This month, Professor Garrett Graddy will be presenting “Seeds that Free the Bounty: Agricultural Biodiversity As Policy & Potential” at the Yale Food System Symposium in New Haven, CT. In addition, Professor Graddy has recently been selected for the Bridging the Gap Project’s International Policy Summer Institute.
Introduction to International Environmental Law, with David Hunter
Professor Garrett Graddy's paper, “Situating In Situ: A Critical Geography of Agricultural Biodiversity Conservation in the Peruvian Andes and Beyond,” was recently published in Antipode.
GEP alum Olimar Maisonet-Guzmán (2012) participated in the Opening Plenary at World Water Week, representing World Youth Parliamentarians for Water. She delivered an address on “A Youth Vision for Water Cooperation.” Hosted annually by the Stockholm International Water Institute, World Water Week is a key summit meeting for water experts, advocates and policy makers from around the world.
The New York Times published Professor Paul Wapner's letter to the editor regarding divestment from fossil fuels:
Universities like Harvard claim that divesting from fossil fuel companies will both lower returns and fail to reduce climate change. In failing to reduce climate change, they are right. Their individual actions won’t decisively influence companies or stop global warming. No one’s will.
Climate change is a collective challenge. But unless individual institutions start committing to clean energy, no momentum will build for collective action.
Divestment may not be the best route to stopping climate change, and it certainly is not the only one. But it is a start. Universities that want to teach students about civic-mindedness and engaging the great issues of the day can divest as both an investment in a livable future and an opportunity to embrace a pedagogical moment.
Professor Simon Nicholson spoke to the new class of Mickey Leland International Hunger Fellows. Professor Nicholson's talk, titled "The Hungry Billion: Why the World is Stuffed and Starved," was attended by current Leland Fellow and SIS alum Hunter Michelsen (NRSD '10).
Anne Joncheray (GEP) was selected as one of 50 laureates to attend the 2013 Greenbuild International Conference & Expo in Philadelphia, PA. Greenbuild brings together professionals and experts dedicated to green building and design.
This month, Sierra Magazine chose American University as one of the top ten coolest schools in the nation. This means that AU is among the universities most committed to reducing carbon emissions and addressing global warming. AU won this accolade because of its efforts to decrease energy use and generate electricity though non-fossil fuel sources. AU has 30 buildings on track for silver LEED certification, has installed a 27-kilowatt photovoltaic system, heats much of its water with solar radiation, and converts most of its vegetable oil to electricity. These actions are enabling the university to meet its commitment to carbon neutrality by 2020, no small feat and an essential step forward as society struggles to address climate change.
Global Environmental Policy and Natural Resources/Sustainable Development students have been active in pushing the environmental envelope on campus. GEP students played a central role in designing the SIS building, the largest LEED-certified silver building on campus (which houses a roof that collects rain water used to flush toilets and supports the largest solar array in the District of Columbia). This involved taking courses in “Sustainable Design,” “International Environmental Politics,” and a set of practicum classes that focus on how to translate theoretical knowledge into actual solutions. Students were also essential in implementing a “Green Offices” program that reduced energy and resource use in all campus administrative and instructional spaces and in creating a “Green Certificate” program aimed at ensuring that classes are taught in ways that enhance environmental health. These kinds of efforts typify the pedagogical orientation of the GEP program—one committed to linking scholarship and action in the direction of service.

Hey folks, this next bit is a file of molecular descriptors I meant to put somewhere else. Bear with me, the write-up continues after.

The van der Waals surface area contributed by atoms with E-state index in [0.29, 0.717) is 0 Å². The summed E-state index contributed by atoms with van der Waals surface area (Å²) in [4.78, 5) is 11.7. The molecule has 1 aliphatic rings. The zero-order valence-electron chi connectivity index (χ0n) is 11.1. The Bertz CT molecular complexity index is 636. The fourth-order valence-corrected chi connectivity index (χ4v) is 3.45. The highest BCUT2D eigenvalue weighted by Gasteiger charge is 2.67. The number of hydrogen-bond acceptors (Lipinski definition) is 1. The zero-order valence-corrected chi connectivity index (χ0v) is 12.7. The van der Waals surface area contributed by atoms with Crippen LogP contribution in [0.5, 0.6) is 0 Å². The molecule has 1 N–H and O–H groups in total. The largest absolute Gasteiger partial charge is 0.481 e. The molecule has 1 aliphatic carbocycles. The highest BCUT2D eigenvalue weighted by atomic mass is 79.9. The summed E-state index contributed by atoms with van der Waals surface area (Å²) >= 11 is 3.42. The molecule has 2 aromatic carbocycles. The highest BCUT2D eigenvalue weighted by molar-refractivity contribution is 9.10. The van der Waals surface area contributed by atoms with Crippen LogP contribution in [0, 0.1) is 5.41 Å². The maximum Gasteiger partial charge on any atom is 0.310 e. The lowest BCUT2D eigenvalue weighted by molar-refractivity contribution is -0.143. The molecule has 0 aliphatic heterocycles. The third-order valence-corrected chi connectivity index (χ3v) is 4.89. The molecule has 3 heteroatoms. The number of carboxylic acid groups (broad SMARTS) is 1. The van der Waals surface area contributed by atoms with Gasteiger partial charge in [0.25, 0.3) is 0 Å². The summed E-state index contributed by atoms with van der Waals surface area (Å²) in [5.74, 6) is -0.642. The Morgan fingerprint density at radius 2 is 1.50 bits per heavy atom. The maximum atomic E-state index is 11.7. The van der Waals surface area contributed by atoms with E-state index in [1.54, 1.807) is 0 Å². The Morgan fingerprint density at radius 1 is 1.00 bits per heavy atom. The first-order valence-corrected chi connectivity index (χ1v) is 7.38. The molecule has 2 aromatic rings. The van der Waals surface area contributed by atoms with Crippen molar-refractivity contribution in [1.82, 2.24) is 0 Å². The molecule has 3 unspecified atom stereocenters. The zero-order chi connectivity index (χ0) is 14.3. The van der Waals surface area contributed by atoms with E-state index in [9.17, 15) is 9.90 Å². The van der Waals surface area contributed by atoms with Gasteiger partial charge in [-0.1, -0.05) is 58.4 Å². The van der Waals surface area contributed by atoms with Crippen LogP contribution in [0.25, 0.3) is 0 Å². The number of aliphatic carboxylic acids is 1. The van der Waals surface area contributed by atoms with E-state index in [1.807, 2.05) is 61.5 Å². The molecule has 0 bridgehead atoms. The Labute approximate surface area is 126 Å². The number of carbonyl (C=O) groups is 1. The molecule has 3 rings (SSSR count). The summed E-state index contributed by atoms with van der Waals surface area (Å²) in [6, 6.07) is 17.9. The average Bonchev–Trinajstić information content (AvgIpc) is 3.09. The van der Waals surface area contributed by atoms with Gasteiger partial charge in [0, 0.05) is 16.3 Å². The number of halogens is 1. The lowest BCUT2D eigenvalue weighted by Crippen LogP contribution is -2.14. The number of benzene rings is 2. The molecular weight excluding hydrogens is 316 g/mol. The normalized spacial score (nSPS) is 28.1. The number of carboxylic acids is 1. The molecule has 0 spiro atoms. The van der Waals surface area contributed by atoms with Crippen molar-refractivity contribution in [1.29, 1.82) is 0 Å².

AU’s cool status, then, is not simply about the administration, faculty, and buildings and maintenance personnel. It is fundamentally about students. In the words of the Sierra Club, they’re, well, cool.
Judith Shapiro wrote an opinion piece for the August issue of MODUS Magazine, titled Pollution: The Greatest Challenge (p22).
Jeanine Finley (GEP '13) featured in SIS News-Achievements discussing her research and work plans after receiving both a Boren Fellowship and a Fulbright Public Policy Fellowship (FPPF).
Michelle Slavin (NRSD '07), director of the UNITE for the Environment Program at the North Carolina Zoo, was recently interviewed by Mongabay.com about a new film series focusing on efforts to protect the great apes of Uganda. The interview can be found here: http://news.mongabay.com/2013/0703-hance-zacc-slavin.html
Class of 2013 Commencement Ceremony - On Sunday, May 12, the Global Environmental Politics program celebrated the graduation of this year's Global Environmental Policy and Natural Resources & Sustainable Development MA students. The celebration began with welcoming remarks from Judith Shapiro, NRSD Program Director; James Goldgeier, Dean of the School of International Service; and SIS Professor Garret Graddy. Keynote speakers were Amr Abdalla, Vice Rector of UPEACE and Ken Conca, GEP Program Director. Student speeches were given by Adam Jadhav (GEP '13) and Adele Billups (NRSD '13).Congratulations to the entire graduating class of 2013!